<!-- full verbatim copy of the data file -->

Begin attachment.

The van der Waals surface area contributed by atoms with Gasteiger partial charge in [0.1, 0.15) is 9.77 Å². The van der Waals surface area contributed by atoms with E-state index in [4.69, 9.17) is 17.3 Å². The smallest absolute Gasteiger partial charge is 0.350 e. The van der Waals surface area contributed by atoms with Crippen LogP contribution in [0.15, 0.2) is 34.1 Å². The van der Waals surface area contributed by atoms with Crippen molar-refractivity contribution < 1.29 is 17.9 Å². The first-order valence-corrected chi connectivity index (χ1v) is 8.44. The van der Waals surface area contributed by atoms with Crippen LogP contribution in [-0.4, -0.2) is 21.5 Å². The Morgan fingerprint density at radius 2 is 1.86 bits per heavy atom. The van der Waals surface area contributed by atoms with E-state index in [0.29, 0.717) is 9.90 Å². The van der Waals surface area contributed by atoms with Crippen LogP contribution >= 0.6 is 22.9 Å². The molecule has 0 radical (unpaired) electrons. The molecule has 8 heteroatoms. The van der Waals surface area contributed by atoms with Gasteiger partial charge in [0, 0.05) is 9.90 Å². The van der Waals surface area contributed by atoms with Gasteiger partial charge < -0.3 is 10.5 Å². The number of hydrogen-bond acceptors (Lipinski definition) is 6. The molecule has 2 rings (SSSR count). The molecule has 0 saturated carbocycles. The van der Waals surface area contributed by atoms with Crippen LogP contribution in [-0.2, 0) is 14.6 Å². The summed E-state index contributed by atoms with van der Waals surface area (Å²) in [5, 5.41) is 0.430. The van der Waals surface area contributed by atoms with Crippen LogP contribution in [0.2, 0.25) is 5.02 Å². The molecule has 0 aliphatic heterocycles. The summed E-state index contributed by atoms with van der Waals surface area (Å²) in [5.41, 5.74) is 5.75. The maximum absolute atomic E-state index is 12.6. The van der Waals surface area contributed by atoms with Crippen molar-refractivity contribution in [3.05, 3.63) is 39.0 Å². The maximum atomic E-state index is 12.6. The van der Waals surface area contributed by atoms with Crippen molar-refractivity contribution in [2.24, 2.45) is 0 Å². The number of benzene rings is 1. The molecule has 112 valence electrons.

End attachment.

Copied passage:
The van der Waals surface area contributed by atoms with Gasteiger partial charge in [0.1, 0.15) is 9.77 Å². The van der Waals surface area contributed by atoms with E-state index in [4.69, 9.17) is 17.3 Å². The smallest absolute Gasteiger partial charge is 0.350 e. The van der Waals surface area contributed by atoms with Crippen LogP contribution in [0.15, 0.2) is 34.1 Å². The van der Waals surface area contributed by atoms with Crippen molar-refractivity contribution < 1.29 is 17.9 Å². The first-order valence-corrected chi connectivity index (χ1v) is 8.44. The van der Waals surface area contributed by atoms with Crippen LogP contribution in [-0.4, -0.2) is 21.5 Å². The Morgan fingerprint density at radius 2 is 1.86 bits per heavy atom. The van der Waals surface area contributed by atoms with E-state index in [0.29, 0.717) is 9.90 Å². The van der Waals surface area contributed by atoms with Crippen LogP contribution >= 0.6 is 22.9 Å². The molecule has 0 radical (unpaired) electrons. The molecule has 8 heteroatoms. The van der Waals surface area contributed by atoms with Gasteiger partial charge in [0, 0.05) is 9.90 Å². The van der Waals surface area contributed by atoms with Gasteiger partial charge < -0.3 is 10.5 Å². The number of hydrogen-bond acceptors (Lipinski definition) is 6. The molecule has 2 rings (SSSR count). The molecule has 0 saturated carbocycles. The van der Waals surface area contributed by atoms with Crippen LogP contribution in [-0.2, 0) is 14.6 Å². The summed E-state index contributed by atoms with van der Waals surface area (Å²) in [5, 5.41) is 0.430. The van der Waals surface area contributed by atoms with Crippen LogP contribution in [0.2, 0.25) is 5.02 Å². The molecule has 0 aliphatic heterocycles. The summed E-state index contributed by atoms with van der Waals surface area (Å²) in [5.41, 5.74) is 5.75. The maximum absolute atomic E-state index is 12.6. The van der Waals surface area contributed by atoms with Crippen molar-refractivity contribution in [3.05, 3.63) is 39.0 Å². The maximum atomic E-state index is 12.6. The van der Waals surface area contributed by atoms with Crippen molar-refractivity contribution in [2.24, 2.45) is 0 Å². The number of benzene rings is 1. The molecule has 112 valence electrons.